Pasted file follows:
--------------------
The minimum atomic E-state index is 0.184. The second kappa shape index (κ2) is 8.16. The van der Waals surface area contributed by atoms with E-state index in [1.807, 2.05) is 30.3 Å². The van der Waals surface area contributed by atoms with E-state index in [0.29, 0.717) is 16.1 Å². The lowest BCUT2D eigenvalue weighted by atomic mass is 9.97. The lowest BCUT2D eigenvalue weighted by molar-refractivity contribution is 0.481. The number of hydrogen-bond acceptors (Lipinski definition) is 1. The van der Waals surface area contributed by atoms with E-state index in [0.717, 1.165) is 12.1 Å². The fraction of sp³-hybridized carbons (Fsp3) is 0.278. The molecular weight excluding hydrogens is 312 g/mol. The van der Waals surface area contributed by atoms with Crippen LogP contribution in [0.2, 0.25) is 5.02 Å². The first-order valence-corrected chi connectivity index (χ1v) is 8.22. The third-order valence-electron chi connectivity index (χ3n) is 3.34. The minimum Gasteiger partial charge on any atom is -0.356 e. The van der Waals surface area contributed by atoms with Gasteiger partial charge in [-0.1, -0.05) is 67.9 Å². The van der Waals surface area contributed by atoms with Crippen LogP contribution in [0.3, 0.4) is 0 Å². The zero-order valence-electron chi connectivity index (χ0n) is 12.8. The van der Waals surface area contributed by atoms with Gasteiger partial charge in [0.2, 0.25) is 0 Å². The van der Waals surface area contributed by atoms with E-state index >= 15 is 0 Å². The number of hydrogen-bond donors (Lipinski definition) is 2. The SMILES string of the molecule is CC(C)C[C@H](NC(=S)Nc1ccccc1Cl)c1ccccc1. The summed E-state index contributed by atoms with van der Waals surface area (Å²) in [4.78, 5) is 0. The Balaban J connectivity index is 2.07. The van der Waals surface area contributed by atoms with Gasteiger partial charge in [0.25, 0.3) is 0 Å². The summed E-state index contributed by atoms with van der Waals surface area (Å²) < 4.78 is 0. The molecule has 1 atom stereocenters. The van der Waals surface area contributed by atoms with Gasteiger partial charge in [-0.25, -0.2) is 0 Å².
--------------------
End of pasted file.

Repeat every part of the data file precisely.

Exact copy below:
The minimum atomic E-state index is 0.184. The second kappa shape index (κ2) is 8.16. The van der Waals surface area contributed by atoms with E-state index in [1.807, 2.05) is 30.3 Å². The van der Waals surface area contributed by atoms with E-state index in [0.29, 0.717) is 16.1 Å². The lowest BCUT2D eigenvalue weighted by atomic mass is 9.97. The lowest BCUT2D eigenvalue weighted by molar-refractivity contribution is 0.481. The number of hydrogen-bond acceptors (Lipinski definition) is 1. The van der Waals surface area contributed by atoms with E-state index in [0.717, 1.165) is 12.1 Å². The fraction of sp³-hybridized carbons (Fsp3) is 0.278. The molecular weight excluding hydrogens is 312 g/mol. The van der Waals surface area contributed by atoms with Crippen LogP contribution in [0.2, 0.25) is 5.02 Å². The first-order valence-corrected chi connectivity index (χ1v) is 8.22. The third-order valence-electron chi connectivity index (χ3n) is 3.34. The minimum Gasteiger partial charge on any atom is -0.356 e. The van der Waals surface area contributed by atoms with Gasteiger partial charge in [-0.1, -0.05) is 67.9 Å². The van der Waals surface area contributed by atoms with Crippen LogP contribution in [0.3, 0.4) is 0 Å². The zero-order valence-electron chi connectivity index (χ0n) is 12.8. The van der Waals surface area contributed by atoms with Gasteiger partial charge in [0.2, 0.25) is 0 Å². The van der Waals surface area contributed by atoms with E-state index >= 15 is 0 Å². The number of hydrogen-bond donors (Lipinski definition) is 2. The SMILES string of the molecule is CC(C)C[C@H](NC(=S)Nc1ccccc1Cl)c1ccccc1. The summed E-state index contributed by atoms with van der Waals surface area (Å²) in [4.78, 5) is 0. The Balaban J connectivity index is 2.07. The van der Waals surface area contributed by atoms with Gasteiger partial charge in [0.25, 0.3) is 0 Å². The summed E-state index contributed by atoms with van der Waals surface area (Å²) < 4.78 is 0. The molecule has 1 atom stereocenters. The van der Waals surface area contributed by atoms with Gasteiger partial charge in [-0.25, -0.2) is 0 Å².